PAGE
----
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|The Lavender Child|
Saskatoon StarPhoenix, January 10, 1998
The thought of two men loving Rachel at the same time was so unbelievable, she laughed at the idea. When she was growing up in small town Saskatchewan, there were few choices and little time to choose. You married a man, learned to love him, and found happiness. In that order.
It didn’t quite work out that way for her daughter Louise. She fell in love, found happiness, then married Gavin Protheroe. Now in her late 30s she’s struggling to hold on to her youth, which was lost somewhere between six children and a responsible lifestyle.
And so different were Rachel’s courting days from those of her eldest granddaughter Celia, who puts her acting career before marriage, refuses to label an evening out with a guy a “date,” and contemplates becoming a single mom one day — by choice.
Through the minds of three generations, we meet a group of unique and captivating personalities who put their own bona fide spin on the definition of “family.”
The Lavender Child is a year in the life of the Protheroes and the first year of baby Dion’s life. Brain-damaged at birth, Dion’s wit is as pale as the color of lavender, yet his sweetness and innocence as alluring as its scent. Although he doesn’t develop as quickly as other babies do, he has the special power to enchant his parents, five sisters and grandparents. After his birth, Rachel is able to renew her role as a mother to Louise, who comes to terms with approaching middle age. Gavin, in his quest for his long-lost mother, finds his role as a son, and Dion’s sisters learn that happiness exists in their own household.
In her first novel, Saskatchewan writer Harriet Richards sails smoothly along many streams of consciousness, taking you deep inside her characters’ minds. We decode the intricacies of each personality—their fears, desires, weaknesses, regrets — by following the dreamy flow of their thoughts.
Stream of consciousness is not an easy technique, but Richards excels at it. Readers will be amazed at her ability to convey the discomfort of an aging grandmother as convincingly as she depicts the wonder and excitement of a developmentally-delayed nine-month-old boy discovering the world.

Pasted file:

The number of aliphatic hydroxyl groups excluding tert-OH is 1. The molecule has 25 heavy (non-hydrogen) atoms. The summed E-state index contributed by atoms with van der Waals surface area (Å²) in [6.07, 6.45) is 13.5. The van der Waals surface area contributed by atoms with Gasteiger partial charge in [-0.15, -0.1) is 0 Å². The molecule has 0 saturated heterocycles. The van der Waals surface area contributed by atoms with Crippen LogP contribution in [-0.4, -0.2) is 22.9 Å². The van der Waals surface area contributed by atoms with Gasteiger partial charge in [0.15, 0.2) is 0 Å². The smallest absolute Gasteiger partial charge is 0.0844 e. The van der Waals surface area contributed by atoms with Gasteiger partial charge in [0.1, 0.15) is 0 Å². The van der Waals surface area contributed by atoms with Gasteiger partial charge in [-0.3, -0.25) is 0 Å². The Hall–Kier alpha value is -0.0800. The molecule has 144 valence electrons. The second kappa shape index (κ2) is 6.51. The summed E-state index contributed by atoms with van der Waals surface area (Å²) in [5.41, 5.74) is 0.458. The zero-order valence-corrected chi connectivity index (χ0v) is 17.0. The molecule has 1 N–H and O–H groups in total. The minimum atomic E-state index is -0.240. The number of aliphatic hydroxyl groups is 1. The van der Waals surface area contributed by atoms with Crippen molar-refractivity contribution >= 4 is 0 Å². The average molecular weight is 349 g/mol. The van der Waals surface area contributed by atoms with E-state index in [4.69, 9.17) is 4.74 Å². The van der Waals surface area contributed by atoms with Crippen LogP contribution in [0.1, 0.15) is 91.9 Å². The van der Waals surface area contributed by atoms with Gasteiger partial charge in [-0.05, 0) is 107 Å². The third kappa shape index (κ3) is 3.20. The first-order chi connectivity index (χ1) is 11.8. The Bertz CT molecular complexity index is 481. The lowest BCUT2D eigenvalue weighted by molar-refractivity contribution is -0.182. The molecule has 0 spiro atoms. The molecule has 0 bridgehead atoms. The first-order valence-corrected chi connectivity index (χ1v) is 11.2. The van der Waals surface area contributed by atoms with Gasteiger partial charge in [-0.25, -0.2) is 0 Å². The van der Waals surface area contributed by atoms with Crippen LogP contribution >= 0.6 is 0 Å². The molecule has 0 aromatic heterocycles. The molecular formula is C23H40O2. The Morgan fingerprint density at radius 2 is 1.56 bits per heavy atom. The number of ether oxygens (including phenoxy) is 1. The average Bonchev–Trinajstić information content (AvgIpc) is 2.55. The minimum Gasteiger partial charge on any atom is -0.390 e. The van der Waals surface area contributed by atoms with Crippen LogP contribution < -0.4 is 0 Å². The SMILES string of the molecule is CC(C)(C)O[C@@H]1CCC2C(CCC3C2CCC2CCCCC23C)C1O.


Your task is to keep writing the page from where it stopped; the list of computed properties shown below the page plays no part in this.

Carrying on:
Her skill is most impressive in one passage that takes you inside Dion’s thoughts. After struggling with a blanket in his crib, he becomes stuck in an uncomfortable position and cries for help. Big sister Gale comes to the rescue. He looks up at her face, with its “chatty” freckles he loves dearly. “He was happy, but it took time for his body to know that — his body still made mad noises.”
Dreams also play an important role in the novel, and not just those of the REM variety. Richards concentrates on the roles dreams play in our conscious lives as well as in our sleep. Louise’s father Harold lives in a dreamworld as the effects of Alzheimer’s take hold of his mind. Her neighbor. Myrtle Murray, believes in her own clairvoyance and depends on dreams for insight. And during the excruciating trauma of childbirth, Louise floats into an out-of-body experience, before she realizes that annoying, relentless screaming voice is her own.
Richards was born in Toronto, one of seven children. She moved to Saskatoon in 1960 and now lives just east of the city in Asquith with her husband and four children.
Proud Prairie dwellers will appreciate numerous references to the province’s natural beauty. Richards’ narrative shows you combines in late September, the flocks of birds in spring sunsets and Saskatchewan winters “that begin in September and last until April” (okay, not this winter).